Wednesday 25th February 2015


February 25, 2015

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Apple to invest €1.7bn in data centre duo

Tech giant Apple is set to invest €1.7bn in data centres in Denmark and Ireland powered 100% by renewable energy, mainly wind.

The firm plans to build and operate two 1.8m sq ft data centres, in central Jutland in Denmark and County Galway in Ireland, to power its online services including iTunes. The projects are set to start operating in 2017 and run on renewable energy.

Apple is set to source this energy from existing schemes including wind farms; and also work with local partners to develop additional wind farms and other renewable energy projects.

400MW Anholt offline for three weeks

Dong Energy’s 400MW Anholt wind farm off Denmark’s east coast
is offline
for three weeks because of a fault in a subsea cable.

Danish transmission system operator has reported that a problem occurred on 21 February on a line that links the 111-turbine project to shore, and said it would take around three weeks to fix the problem. It has not yet identified the cause of the fault. added that the issue may not be fixed in the next three weeks because it needs two periods of calm weather, each lasting several days. The cable was also hit by a fault last September.

Trump forces Aberdeen wind disclosure

Donald Trump has won a battle to get Aberdeen City Council to disclose information related to Aberdeen Bay offshore wind farm.

The US billionaire is taking legal action against the decision by Scottish ministers to approve the 100MW 11-turbine project by Vattenfall and Aberdeen Renewable Energy Group. Aberdeen City Council previously turned down requests from Trump and his advisors for records of meetings between local authority officials and the Scottish Government where they discussed the project.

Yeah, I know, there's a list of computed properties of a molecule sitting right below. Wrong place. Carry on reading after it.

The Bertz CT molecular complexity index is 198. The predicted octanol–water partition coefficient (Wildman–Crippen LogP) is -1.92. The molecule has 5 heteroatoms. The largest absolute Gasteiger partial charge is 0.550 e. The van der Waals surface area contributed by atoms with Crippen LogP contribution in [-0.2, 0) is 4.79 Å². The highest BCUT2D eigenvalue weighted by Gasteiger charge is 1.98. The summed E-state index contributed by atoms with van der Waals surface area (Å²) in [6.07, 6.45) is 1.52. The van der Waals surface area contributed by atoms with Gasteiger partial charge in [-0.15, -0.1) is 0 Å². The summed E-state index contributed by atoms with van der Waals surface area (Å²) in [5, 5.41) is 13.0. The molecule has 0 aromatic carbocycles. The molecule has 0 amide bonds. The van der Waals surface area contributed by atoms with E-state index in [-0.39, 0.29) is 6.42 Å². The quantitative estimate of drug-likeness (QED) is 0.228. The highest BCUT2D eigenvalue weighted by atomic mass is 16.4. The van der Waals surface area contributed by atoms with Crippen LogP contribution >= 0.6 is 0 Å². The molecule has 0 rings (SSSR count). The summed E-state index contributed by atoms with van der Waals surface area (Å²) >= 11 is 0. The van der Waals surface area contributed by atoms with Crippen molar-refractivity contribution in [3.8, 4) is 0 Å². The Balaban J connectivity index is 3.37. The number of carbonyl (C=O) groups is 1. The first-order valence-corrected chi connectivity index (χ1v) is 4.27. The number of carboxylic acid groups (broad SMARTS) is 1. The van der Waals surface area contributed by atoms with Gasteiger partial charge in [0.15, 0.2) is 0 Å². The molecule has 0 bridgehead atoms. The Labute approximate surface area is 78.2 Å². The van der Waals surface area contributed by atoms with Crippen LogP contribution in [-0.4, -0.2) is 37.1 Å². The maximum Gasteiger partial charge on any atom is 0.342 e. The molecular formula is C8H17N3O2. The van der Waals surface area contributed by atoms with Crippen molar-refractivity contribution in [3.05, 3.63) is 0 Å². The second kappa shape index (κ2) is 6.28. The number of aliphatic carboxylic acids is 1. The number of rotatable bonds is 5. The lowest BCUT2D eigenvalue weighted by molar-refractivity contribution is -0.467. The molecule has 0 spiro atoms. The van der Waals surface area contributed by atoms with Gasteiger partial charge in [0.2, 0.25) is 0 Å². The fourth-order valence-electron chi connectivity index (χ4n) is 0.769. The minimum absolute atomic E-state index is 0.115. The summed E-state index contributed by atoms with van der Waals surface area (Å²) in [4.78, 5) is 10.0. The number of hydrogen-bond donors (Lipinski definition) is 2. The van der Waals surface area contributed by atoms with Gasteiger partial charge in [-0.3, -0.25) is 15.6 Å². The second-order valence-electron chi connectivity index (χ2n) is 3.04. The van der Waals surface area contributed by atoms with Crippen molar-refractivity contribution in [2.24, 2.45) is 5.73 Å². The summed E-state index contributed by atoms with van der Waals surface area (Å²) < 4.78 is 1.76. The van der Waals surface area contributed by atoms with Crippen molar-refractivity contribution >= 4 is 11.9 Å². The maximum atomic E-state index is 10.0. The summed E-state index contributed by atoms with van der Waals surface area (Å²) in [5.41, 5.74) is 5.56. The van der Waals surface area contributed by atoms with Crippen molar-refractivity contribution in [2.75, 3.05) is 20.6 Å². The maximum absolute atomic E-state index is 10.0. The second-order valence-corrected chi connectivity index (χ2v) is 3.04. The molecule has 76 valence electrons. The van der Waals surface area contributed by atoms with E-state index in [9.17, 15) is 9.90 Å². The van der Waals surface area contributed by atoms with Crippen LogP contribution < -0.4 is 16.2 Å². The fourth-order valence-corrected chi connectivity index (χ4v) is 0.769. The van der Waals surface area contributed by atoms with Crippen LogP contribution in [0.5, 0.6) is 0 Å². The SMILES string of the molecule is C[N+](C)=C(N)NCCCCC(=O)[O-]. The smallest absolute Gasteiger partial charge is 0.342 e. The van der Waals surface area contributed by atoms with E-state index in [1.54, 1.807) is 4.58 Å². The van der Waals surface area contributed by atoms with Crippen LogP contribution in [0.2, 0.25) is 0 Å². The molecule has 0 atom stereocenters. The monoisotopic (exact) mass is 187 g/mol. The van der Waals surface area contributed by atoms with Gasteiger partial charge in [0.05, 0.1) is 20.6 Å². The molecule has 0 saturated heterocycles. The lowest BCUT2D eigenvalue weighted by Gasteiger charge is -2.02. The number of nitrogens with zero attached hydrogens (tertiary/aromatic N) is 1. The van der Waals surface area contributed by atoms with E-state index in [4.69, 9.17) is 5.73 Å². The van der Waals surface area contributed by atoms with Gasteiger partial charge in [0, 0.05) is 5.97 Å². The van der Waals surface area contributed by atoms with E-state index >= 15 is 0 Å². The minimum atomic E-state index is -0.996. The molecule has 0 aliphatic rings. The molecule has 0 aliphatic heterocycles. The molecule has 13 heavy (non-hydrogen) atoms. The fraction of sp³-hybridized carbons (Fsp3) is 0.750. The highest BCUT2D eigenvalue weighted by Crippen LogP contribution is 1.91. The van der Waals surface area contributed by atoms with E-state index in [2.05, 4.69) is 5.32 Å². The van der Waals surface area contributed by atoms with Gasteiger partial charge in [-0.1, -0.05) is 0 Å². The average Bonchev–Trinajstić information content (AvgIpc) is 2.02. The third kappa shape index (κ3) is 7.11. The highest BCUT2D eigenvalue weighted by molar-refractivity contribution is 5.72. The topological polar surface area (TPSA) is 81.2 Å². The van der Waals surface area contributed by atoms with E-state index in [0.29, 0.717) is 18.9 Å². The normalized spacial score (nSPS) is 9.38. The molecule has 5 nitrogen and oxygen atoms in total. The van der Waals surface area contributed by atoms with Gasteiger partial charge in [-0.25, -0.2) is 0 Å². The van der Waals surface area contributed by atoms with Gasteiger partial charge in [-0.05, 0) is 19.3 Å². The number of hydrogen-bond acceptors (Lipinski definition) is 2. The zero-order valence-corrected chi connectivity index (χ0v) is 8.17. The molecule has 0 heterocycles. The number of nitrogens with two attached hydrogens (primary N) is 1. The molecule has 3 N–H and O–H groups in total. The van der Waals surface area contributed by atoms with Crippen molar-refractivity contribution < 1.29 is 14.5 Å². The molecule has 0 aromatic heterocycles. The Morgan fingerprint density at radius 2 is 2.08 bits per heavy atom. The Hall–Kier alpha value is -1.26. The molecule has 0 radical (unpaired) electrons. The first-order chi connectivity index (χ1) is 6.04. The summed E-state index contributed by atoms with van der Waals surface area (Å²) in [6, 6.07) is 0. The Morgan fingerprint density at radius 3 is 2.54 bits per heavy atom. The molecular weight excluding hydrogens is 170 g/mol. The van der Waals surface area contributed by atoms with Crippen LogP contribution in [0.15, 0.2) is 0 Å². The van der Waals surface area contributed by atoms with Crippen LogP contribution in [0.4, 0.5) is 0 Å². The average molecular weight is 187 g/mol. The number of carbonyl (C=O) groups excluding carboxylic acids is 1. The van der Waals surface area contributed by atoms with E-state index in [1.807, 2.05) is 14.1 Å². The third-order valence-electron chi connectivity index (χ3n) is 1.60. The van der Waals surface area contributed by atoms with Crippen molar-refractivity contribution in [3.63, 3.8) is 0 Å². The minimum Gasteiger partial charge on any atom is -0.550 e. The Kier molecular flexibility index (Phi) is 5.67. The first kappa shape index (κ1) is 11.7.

However, the Scottish Information Commission has now said the council “failed to comply” with UK Freedom of Information laws and it must hand over the requested information.

Senvion wins 111MW Nordergründe order

WPD Offshore has ordered turbines from Senvion for its planned 111MW Nordergründe offshore wind farm in the German North Sea.

The developer has placed an order for 18 of Senvion’s 6.2M126 turbines, each of which has capacity of 6.2MW. The project is scheduled to complete in autumn 2016.

Senvion is a subsidiary of Indian manufacturer Suzlon, but Suzlon agreed in January to sell the German company to US private equity house Centerbridge Partners for €1bn.

EU says GE-Alstom is no wind threat

The European Commission has launched an in-depth investigationinto General Electric’s €12.4bn buyout of Alstom’s energy assets.

However, the commission said the investigation would mainly look at the firms’ heavy-duty gas turbines operations; and that the deal is not likely to raise any concerns for wind.

The French group agreed to sell its energy business to GE in June 2014 in an agreement that would include the creation of an offshore wind joint venture between the parties. The French government authorised the deal in November.

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